• The 16 most Catholic states contain 24 of the most liberal cities. Excluding (Maryland 26th), predominately Roman Catholic states contain all but one (Seattle WA) of the 30 most liberal cities. Of states in which S. Baptists are the single largest denomination none (of the 30 cities) were found (the term “liberal: being defined according to individual contributions to PACs, election returns and the number of homosexual households:

  • (See HERE for Table of casual Religio-Political relations. And HERE for Correlation between faith, ideology, politics, environment, money.)


55 posted on 07/11/2010 3:12:22 PM PDT by daniel1212 ("Repent ye therefore, and be converted, that your sins may be blotted out " (Acts 3:19))
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To: Tax-chick

“State imposition of any religious practice is unsuitable. “

Firstly, the American public schools had Bible reading for decades, many decades. My pastor grew up in a Maine public school where the Bible was read every day, and they all stood and recited the Lord’s Prayer.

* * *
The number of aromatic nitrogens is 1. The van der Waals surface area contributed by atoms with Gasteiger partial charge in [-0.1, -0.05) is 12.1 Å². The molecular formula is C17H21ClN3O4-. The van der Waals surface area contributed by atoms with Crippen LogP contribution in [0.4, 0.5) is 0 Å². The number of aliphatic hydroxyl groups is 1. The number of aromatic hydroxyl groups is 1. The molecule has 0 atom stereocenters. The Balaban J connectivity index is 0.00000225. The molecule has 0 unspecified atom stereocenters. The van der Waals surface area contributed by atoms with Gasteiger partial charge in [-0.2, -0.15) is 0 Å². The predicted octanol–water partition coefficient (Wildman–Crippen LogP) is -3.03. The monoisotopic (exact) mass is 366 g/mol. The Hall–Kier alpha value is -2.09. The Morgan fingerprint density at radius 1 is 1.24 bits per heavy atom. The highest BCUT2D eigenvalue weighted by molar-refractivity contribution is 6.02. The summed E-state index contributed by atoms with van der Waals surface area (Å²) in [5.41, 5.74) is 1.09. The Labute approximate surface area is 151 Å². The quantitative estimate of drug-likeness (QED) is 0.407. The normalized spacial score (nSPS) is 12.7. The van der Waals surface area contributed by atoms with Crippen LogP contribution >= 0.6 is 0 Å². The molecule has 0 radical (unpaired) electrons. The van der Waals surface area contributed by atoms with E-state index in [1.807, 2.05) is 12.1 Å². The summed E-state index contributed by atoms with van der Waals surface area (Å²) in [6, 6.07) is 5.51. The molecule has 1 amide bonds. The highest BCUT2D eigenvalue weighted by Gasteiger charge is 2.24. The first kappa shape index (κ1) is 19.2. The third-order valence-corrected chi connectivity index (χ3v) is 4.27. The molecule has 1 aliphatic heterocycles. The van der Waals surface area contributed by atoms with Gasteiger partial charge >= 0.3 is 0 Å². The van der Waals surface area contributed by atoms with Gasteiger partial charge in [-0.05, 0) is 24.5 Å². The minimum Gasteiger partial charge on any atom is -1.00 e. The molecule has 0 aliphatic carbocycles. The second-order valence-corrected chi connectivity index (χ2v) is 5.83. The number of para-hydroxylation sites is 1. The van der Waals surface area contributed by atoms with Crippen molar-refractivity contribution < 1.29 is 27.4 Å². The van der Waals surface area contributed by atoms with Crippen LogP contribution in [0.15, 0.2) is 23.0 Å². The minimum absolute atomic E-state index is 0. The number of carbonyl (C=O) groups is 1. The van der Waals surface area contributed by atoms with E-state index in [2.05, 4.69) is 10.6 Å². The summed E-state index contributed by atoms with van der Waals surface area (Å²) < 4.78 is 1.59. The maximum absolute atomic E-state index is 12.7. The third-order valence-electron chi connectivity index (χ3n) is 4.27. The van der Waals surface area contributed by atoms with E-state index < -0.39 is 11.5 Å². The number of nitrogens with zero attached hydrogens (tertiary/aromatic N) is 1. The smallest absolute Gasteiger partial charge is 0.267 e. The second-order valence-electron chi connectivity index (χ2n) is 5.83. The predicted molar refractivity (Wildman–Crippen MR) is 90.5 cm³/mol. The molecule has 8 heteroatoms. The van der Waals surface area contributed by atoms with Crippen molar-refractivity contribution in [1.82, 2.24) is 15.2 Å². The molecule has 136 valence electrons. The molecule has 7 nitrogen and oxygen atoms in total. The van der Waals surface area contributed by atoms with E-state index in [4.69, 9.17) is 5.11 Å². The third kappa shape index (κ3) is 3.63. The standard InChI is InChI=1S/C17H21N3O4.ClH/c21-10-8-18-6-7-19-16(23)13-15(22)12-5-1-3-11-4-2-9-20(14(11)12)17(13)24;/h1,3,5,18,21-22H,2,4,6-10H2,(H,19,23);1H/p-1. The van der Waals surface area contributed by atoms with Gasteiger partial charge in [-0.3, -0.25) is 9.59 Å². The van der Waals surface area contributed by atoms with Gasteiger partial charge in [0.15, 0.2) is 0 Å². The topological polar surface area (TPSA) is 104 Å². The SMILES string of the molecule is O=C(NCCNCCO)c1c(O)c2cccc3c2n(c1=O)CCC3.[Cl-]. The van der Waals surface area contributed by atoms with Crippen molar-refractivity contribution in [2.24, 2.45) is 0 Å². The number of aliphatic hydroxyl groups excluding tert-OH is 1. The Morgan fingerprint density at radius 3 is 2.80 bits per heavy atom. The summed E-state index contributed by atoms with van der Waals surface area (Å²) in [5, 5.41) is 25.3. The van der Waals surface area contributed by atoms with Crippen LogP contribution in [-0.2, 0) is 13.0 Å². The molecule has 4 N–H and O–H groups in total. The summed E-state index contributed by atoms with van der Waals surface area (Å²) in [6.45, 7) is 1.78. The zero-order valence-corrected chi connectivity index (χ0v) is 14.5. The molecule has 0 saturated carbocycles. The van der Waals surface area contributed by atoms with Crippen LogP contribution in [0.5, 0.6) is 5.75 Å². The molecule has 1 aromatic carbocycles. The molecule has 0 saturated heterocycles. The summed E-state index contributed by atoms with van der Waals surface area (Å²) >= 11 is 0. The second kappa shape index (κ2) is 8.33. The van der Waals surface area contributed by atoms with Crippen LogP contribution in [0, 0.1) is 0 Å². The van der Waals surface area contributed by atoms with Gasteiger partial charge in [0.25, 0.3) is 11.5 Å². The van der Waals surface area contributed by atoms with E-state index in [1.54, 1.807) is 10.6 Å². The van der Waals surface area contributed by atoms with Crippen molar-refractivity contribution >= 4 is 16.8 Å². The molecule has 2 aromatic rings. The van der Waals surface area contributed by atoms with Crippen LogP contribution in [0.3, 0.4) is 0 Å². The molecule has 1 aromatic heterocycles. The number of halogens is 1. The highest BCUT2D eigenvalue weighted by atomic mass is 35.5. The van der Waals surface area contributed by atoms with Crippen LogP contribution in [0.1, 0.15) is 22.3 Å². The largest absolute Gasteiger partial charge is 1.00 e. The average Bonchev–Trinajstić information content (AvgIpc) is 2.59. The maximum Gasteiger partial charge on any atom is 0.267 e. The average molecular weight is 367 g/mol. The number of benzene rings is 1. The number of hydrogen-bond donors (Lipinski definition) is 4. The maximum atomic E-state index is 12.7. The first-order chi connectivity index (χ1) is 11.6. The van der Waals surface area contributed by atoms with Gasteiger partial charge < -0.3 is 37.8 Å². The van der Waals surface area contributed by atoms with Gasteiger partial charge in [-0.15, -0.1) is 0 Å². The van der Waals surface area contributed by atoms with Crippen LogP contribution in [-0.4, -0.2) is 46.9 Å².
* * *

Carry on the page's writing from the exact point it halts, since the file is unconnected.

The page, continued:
Secondly, the state imposes religious practice every day. Everything they teach has a religious component in one way or another. The ABSENCE of Scripture is in itself a state imposition of religious teaching. It teaches that we can all get along without the Bible just fine; that it has no impact on anything we learn; and that we are the final arbiters of truth, right and wrong.

So, the school will always impose religion. The question is, which religion?

56 posted on 07/11/2010 3:14:35 PM PDT by Persevero (Homeschooling for Excellence since 1992)
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To: elpadre; ConservativeMind; narses

Even the Unitarian (a religion that effectively denied Christ and the Divine authority of the Bible, but, unlike its later form, at that time overall upheld general Biblical morality) “Father of the Common School,” Horace Mann (May 4, 1796 — August 02, 1859), who became Massachusetts Secretary of Education in 1837, not only understood the impossibility of separating education from religious moral beliefs, but held that it was lawful to teach the truths of the general Christian faith, asserting that the “laws of Massachusetts required the teaching of the basic moral doctrines of Christianity.” Mann, who supported prohibition of alcohol and intemperance, slavery and lotteries, ( dreaded “intellectual eminence when separated from virtue”, that education, if taught without moral responsibilities, would produce more evil than it inherited. (William Jeynes, “American educational history: school, society, and the common good,” p. 149, 150)